As if the families of American soldiers serving in Iraq don't have enough worries and concerns, a new scam has emerged that has targeted them.
In early December, an 84-year-old woman who is the grandmother of a 3rd Infantry Division soldier got a call from a man she did not know. The man said he was J.D. Taylor and that he had news for her about her grandson, 1st Lt. David Cowan.
It would be an alarming call for anyone to receive, but Taylor didn't have bad news for Cowan's grandmother. At least it wasn't the worst news she could get, and better yet, there was something she could help her grandson - according to Taylor.
The man identifying himself as Taylor told the woman that Cowan was traveling home on leave from Iraq for the holidays, but unfortunately had lost his wallet and identification along the way. Cowan's grandmother was asked to wire $800 to help Cowan complete his trip and surprise his folks for Christmas.
Fortunately, Cowan's grandmother is savvy and aware that scammers are everywhere.
She didn't buy the story, and didn't wire any money.
She was able to get in touch with Cowan and confirm that he did not need her to send money and that the story was false. Cowan asked her to write down all of the details from the phone call that she received and to contact the police.
Most of the time, people operating scams are not deterred by someone who doesn't fall for their scheme. They simply move on to the next potential victim. Cowan and federal investigators feel that the call that Cowan's elderly grandmother received was not simply an isolated incident, and that other families may be at risk of having their heart and purse strings pulled by criminals.
Because Americans are generally patriotic and many people have family members who are serving in Iraq, scammers have devised their schemes to focus on and target those with military connections.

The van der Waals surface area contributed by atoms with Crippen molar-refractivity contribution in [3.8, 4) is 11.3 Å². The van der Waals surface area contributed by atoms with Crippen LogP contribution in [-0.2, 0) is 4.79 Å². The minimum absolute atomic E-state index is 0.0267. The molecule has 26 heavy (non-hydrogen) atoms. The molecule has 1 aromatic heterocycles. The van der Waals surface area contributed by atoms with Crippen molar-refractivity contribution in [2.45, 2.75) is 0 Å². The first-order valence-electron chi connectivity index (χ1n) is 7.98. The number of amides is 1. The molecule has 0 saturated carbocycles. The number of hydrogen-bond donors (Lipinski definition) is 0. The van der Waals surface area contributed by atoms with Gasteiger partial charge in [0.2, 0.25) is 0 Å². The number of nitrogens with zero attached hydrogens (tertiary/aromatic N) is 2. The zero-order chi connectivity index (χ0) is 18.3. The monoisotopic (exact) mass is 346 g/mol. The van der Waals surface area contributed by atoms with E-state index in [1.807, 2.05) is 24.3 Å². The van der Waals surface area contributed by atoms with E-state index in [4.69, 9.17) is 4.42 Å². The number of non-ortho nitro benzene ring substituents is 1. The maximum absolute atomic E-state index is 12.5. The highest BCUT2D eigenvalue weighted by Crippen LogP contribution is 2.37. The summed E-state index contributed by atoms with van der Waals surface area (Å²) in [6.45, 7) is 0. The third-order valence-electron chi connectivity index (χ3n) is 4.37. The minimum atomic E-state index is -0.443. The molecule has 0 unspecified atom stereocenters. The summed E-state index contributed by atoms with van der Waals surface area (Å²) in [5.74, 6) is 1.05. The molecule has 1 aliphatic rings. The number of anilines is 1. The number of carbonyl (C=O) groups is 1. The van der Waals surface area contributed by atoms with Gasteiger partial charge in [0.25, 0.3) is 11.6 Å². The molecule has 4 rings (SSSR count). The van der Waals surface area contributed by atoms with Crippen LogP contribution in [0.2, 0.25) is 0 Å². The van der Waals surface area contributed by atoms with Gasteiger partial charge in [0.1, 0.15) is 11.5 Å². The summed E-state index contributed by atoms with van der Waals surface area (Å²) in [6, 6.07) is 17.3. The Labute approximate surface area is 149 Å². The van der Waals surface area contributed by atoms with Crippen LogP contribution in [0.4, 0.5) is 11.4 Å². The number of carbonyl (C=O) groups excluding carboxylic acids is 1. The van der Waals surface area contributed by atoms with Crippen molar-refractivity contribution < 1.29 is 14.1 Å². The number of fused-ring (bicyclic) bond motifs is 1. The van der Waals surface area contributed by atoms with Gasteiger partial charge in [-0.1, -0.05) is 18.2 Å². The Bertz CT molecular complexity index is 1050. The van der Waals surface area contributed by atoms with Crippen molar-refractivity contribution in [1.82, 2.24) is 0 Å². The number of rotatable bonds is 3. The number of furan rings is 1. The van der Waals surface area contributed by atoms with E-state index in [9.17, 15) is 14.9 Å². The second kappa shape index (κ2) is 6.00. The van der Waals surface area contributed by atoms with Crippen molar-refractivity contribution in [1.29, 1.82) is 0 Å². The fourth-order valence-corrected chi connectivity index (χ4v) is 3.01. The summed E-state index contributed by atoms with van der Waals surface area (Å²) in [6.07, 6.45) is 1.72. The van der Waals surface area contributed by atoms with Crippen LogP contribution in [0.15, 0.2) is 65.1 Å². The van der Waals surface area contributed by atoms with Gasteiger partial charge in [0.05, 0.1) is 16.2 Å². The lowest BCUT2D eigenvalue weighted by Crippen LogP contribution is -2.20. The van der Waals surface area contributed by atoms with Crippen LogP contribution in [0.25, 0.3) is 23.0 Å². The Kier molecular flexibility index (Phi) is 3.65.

The FBI has tracked several scams targeting military families over the past several years.
The FBI's Internet Crime Complaint Center has become aware of several operations similar to the Nigerian e-mail scams in which e-mails are sent, supposedly from soldiers who have stolen, found or somehow come into millions of dollars in Iraq and need assistance moving the money out of the country.
Scammers are chameleons and can adapt to any situation to attempt to drain their victims' bank accounts. Since the scams generally start out with a large amount of money that the scammer claims was obtained in a shady way, the victims are told or feel the need to keep quiet about it. Then, once they have had their bank accounts bled dry, they are often too embarrassed to report the scam.
The Nigerian e-mail scams have been around for years, and now these ruthless scams are targeting military families. Yet despite media attention to these fraudulent schemes and repeated warnings to the public, many people are still victimized. People who have fallen prey to these scams are often financially drained to the point of filing bankruptcy.
It's worth saying again and again, that if a stranger is requesting money either through e-mail or phone contact, not a dime should be released without a thorough investigation of the situation.
If something doesn't sound right, it probably isn't and no one should ever just hand over money to a stranger simply because they called or sent an e-mail.